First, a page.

The trick, I’m told, is to pay attention to the total FODMAPs load in the diet, to eat ripe fruit (unripe fruite is more problematic somehow) and limit raw foods which are also somehow harder on the gut. Below are some “YES” foods on the FODMAPs diet:


Let’s find some good news in this… I LOVE bananas, blueberries and grapefruit, and we’ve already got a lot around the house. In fact, I adore most of the fruits on that list (except for maybe durian. ew!). I guess I don’t dislike any of those veggies and, as you know from reading my blog, I love pumpkin and squash and foods loaded with herbs and spices. I can have gelato without feeling bad about it, and hard cheese (Manchego 4 lyfe!). I never used artificial sweeteners anyway, and quinoa is a staple in this household along with rice.

Well… this might affect my postings as I’m going to have to get super creative to regain my intestinal health. I’m still in a bit of disbelief, I can’t imagine completely eliminating some of my favorite foods, like onion and garlic. I also dont want to believe that I am literally intolerant of certain foods. This is going to make traveling a nightmare!!

Have you ever been put on a restrictive diet? How do you maintain a healthy tummy?

*to cite my source, check out The Inside Tract: Your Good Gut Guide to Great Digestive Health, by Gerard E. Mullin & Kathie Madonna Swift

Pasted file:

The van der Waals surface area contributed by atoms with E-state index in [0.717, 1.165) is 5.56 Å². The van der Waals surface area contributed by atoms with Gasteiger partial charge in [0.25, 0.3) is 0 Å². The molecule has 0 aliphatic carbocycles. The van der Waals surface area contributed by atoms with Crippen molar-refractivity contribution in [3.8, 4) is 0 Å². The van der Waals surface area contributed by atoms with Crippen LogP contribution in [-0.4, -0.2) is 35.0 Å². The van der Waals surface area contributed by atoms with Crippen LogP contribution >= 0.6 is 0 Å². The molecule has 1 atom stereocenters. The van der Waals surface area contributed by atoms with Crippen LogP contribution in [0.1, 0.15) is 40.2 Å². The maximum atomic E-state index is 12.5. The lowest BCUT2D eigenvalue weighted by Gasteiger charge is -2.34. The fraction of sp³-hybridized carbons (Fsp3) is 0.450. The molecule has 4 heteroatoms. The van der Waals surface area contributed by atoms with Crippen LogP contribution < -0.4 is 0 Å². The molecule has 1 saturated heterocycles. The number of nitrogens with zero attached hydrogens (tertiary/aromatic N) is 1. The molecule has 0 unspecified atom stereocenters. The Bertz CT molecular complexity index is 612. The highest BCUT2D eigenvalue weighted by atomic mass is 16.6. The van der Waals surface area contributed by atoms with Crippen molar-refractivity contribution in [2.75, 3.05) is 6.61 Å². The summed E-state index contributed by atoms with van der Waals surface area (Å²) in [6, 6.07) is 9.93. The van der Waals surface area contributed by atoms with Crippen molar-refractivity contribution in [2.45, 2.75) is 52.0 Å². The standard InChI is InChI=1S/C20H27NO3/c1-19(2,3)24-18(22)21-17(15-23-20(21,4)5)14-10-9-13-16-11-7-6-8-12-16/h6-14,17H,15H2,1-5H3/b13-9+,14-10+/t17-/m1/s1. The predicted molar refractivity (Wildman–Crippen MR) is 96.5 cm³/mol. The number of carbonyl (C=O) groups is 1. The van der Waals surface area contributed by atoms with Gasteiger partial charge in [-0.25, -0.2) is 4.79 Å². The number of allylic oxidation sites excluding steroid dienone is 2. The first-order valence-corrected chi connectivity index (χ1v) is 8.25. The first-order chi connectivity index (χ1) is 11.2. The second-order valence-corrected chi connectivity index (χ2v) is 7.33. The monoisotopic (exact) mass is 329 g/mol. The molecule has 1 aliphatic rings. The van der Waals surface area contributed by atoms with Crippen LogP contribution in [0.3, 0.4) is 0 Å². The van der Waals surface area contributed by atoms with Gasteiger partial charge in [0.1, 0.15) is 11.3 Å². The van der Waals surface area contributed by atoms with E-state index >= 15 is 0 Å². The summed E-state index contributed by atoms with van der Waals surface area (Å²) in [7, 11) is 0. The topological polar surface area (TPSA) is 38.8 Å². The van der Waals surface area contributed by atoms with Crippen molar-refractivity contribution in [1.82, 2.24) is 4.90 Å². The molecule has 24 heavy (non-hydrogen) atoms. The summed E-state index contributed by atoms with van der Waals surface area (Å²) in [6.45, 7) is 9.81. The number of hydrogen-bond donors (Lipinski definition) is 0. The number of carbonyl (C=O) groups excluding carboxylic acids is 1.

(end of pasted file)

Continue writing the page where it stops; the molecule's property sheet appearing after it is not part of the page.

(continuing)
Did I pique your interest? Here are some more links for further exploration about FODMAPs:

Fructose Free Mom:

Hungry Hungry Hippie

IBS–Free at Last!: (And check out her book – THE resource about FODMAP diets)


13 thoughts on “FODMAP Foods and Feeling Good Again

  1. Wow this is quite restrictive. I have stomach issues that sound identical to what you are describing (I’ve always assumed it’s IBS). If you follow through on this, you’ll have to let me know how you feel.

    • I had severe digestive problems for 20 years. I saw two gastroenterologists who said it was a sugar intolerance but they couldn’t tell me which sugar. I found out about FODMAPs online in 2010 when I read research done by an Australian Dr. Gibson, and have been following the “diet’ ever since. I have to stay away from anything with fructose or fructans (wheat, tomato sauce, and apple juice etc). The alternative is intolerable for me so I am thankful every day that I am now symptom free. It is worth it!